Nuremberg: Day 1 (Monday)

(Note: it’s looking like I’m going to be a day or two behind on each of these. That’s not the worst, I guess.)

Agenda:

  1. Get checked in at the apartment
  2. Get food
  3. Walk around and see some stuff

A pretty chill agenda, brought on by the fatigue of travel and wanting to ease ourselves in a bit.

I teased this in the last post:

A small stand with German instructions for (maybe) how to flatten a wrinkled public transit ticket.
Oh, fuck. How does public transit work?

I wish I had a picture of what Google’s live translation made of that photo, but it was garbage. Something about wrinkles. Translating now based off of that picture reveals that we should have had our train tickets stamped for validation. Oops.

But we made it!

We were too early to fully check in at the apartment, so we made our way there and dropped off our luggage (remember, my luggage was lost/en route). 

Dante sitting in the window seat of a tram in Nuremberg.
Dante and I took a tram after the subway! Please don’t ask how long it took us to be sure of where the big-ass tram station was.

 

A tower at the city wall.
A few of these towers have been visible on our walks through the city.

 

A view of the city from near our apartment, showing a cloudy sky, a major road, and some commercial buildings.
A view from near our apartment.

(It’s not really very cold here–mid 30s (F), maybe–for which I’m quite glad. Scarf, coat, and gloves are serving me well, although I wish for my hat in the evenings.) 

Then were right back out in the gorgeous streets of Nürnberg. 

Two pedestrian entrances and a car entrance to the old city.
Two pedestrian entrances and a car entrance to the old city.

 

The small road between the main Nuremberg wall and the wall against the road.
A view down into the space between the walls of Nuremberg.

Aside: an early thing we noticed about Nuremberg, presumably in part due to the season: there are lots of bakeries/dessert places/stalls at the Christmas market/etc.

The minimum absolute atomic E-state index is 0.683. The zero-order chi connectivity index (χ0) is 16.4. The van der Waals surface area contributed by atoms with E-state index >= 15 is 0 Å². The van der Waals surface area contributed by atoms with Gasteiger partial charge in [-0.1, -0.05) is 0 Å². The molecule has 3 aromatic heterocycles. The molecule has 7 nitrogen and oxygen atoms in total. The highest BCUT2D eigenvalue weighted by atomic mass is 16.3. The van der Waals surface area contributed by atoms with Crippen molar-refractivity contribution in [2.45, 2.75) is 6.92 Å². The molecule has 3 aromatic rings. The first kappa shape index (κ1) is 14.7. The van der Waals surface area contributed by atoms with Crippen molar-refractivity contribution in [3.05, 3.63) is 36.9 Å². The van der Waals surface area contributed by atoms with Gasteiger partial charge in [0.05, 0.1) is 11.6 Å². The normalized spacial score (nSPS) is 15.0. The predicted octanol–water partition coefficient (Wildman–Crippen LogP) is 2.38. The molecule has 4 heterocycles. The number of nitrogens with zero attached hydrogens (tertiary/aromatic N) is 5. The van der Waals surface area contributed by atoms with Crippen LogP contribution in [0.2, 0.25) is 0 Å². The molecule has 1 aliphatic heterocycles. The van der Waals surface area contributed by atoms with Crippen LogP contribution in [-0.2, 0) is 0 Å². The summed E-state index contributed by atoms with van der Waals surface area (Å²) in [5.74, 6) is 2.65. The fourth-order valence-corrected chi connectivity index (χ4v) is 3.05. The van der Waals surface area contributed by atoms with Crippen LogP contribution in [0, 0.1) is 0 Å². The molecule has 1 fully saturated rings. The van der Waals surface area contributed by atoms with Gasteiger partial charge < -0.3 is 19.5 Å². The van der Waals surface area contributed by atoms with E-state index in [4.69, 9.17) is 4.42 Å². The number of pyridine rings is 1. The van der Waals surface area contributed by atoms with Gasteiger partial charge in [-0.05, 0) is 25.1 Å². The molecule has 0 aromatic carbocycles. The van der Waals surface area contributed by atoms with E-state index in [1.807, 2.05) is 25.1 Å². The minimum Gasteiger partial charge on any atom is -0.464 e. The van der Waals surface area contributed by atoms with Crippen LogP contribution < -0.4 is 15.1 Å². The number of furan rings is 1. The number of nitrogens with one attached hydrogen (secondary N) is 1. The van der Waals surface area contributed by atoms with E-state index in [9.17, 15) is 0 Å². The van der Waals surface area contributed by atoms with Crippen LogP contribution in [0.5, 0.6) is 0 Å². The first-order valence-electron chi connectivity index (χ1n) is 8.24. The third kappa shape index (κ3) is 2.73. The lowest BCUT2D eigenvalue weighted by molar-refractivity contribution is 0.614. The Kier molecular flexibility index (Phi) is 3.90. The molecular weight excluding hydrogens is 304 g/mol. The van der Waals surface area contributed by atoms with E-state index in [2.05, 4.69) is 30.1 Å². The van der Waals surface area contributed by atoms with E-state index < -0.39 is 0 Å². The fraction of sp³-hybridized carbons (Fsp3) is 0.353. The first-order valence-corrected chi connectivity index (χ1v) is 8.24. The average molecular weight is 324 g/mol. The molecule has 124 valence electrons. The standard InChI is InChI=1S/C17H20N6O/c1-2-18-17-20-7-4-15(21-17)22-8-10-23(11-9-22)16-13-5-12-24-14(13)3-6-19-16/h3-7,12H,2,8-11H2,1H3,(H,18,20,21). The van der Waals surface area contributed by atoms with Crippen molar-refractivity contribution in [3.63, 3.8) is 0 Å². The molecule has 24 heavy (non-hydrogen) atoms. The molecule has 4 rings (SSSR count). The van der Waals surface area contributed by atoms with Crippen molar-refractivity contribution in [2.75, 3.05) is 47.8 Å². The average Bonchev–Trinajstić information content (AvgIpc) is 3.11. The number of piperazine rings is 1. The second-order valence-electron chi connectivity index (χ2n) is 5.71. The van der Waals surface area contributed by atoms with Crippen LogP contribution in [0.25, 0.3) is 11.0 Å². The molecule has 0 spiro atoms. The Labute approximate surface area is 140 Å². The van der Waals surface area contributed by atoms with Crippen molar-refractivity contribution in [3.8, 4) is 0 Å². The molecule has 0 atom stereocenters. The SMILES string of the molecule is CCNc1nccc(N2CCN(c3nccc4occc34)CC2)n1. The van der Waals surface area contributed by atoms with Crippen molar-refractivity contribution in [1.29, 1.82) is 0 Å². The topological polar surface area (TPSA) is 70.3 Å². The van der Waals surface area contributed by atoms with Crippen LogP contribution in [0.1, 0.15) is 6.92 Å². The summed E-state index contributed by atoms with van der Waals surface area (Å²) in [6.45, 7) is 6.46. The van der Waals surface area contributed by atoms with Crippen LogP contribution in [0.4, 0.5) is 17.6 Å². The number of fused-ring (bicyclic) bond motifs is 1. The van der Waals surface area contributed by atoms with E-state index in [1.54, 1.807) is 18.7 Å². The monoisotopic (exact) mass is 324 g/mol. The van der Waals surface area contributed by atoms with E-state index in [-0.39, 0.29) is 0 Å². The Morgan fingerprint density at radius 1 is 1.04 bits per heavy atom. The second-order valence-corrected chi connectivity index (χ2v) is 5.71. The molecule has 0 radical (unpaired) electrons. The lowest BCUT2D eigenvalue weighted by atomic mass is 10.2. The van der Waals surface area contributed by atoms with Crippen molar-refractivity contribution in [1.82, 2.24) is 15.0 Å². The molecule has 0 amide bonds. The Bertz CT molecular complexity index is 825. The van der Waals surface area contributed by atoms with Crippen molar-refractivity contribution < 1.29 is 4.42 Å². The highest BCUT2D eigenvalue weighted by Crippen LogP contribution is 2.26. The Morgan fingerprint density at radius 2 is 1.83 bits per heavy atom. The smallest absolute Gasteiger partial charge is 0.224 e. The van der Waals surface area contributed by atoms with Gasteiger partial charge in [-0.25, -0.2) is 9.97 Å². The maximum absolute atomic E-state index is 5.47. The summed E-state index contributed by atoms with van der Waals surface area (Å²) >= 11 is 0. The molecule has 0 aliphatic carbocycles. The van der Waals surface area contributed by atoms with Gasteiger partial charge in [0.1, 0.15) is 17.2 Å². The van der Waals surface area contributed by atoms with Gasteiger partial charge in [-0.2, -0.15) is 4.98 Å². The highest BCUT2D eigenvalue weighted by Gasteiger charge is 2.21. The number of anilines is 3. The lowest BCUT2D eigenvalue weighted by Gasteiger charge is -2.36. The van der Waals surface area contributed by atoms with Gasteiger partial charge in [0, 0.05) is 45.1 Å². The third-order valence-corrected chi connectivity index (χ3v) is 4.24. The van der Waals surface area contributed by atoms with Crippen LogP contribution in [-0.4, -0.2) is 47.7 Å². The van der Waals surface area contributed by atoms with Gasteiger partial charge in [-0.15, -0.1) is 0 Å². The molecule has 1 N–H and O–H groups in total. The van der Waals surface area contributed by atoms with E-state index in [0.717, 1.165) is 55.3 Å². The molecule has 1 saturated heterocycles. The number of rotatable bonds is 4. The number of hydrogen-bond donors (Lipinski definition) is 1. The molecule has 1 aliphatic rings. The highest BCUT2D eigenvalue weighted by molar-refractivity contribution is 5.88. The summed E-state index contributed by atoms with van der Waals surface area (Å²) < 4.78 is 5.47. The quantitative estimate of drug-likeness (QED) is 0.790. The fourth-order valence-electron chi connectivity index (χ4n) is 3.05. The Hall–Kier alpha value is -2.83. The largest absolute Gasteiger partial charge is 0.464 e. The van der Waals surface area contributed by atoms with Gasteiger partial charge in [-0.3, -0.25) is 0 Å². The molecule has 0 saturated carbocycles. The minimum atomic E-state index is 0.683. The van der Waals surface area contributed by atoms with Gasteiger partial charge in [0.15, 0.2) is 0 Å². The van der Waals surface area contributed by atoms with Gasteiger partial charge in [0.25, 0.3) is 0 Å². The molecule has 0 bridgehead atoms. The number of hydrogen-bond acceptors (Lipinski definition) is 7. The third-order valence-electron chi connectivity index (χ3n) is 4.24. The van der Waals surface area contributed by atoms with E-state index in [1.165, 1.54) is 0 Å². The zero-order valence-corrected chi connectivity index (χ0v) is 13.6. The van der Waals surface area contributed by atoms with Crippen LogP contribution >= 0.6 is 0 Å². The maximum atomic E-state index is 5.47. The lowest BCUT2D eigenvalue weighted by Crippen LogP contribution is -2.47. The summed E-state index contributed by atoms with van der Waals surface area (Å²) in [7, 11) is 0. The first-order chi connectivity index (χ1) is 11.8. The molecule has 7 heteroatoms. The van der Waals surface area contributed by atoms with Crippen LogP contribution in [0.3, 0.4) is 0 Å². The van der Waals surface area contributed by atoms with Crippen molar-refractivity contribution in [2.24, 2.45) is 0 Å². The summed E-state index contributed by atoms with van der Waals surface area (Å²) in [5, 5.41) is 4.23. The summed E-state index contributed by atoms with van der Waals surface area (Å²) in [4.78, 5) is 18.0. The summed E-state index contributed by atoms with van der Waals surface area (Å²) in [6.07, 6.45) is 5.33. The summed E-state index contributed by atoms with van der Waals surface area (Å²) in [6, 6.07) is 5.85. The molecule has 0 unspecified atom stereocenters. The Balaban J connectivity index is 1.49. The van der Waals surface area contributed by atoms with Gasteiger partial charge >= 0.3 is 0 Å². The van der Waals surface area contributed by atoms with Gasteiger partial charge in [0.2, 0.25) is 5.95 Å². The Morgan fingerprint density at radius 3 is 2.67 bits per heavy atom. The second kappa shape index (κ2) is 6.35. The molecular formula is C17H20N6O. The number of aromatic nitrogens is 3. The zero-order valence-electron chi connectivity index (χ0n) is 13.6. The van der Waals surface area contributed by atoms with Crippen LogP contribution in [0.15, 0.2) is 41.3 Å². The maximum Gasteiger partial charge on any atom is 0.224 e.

The storefront and interior cabinets of a baker of some sort.
Random bakery in Nuremberg.

After dropping off bags, the first order of business was lunch. I was so tired and hungry that I had no eye for all the sweets. Dante wanted a burger, so we stopped by Kuhmuhne Burger Bar, which offered the fanciness I was looking for with the classics Dante wanted.

I didn’t drink, but I was quite curious about the gins on this menu that I hadn’t heard of.

Moorgin aus Kolbermoor certainly sounds German, right? Is there a gin culture here?

So I got a fancy burger. Heads up: as of this writing almost every food picture is partially eaten, because I’m not a food-picture-taker very often in normal life.

A very messy half eaten burger from Kuhmuhne Burger Bar.
Um, can we be glad for a moment that I ordered well done? Yikes.

Apparently the custom here is to eat burgers with a fork a knife, which suited this one very well. I might carry this practice on when I have a messy burger back in the States.

We wandered…

A construction site in Nuremberg
Look, when you work for a construction company, you start to notice sites wherever you go.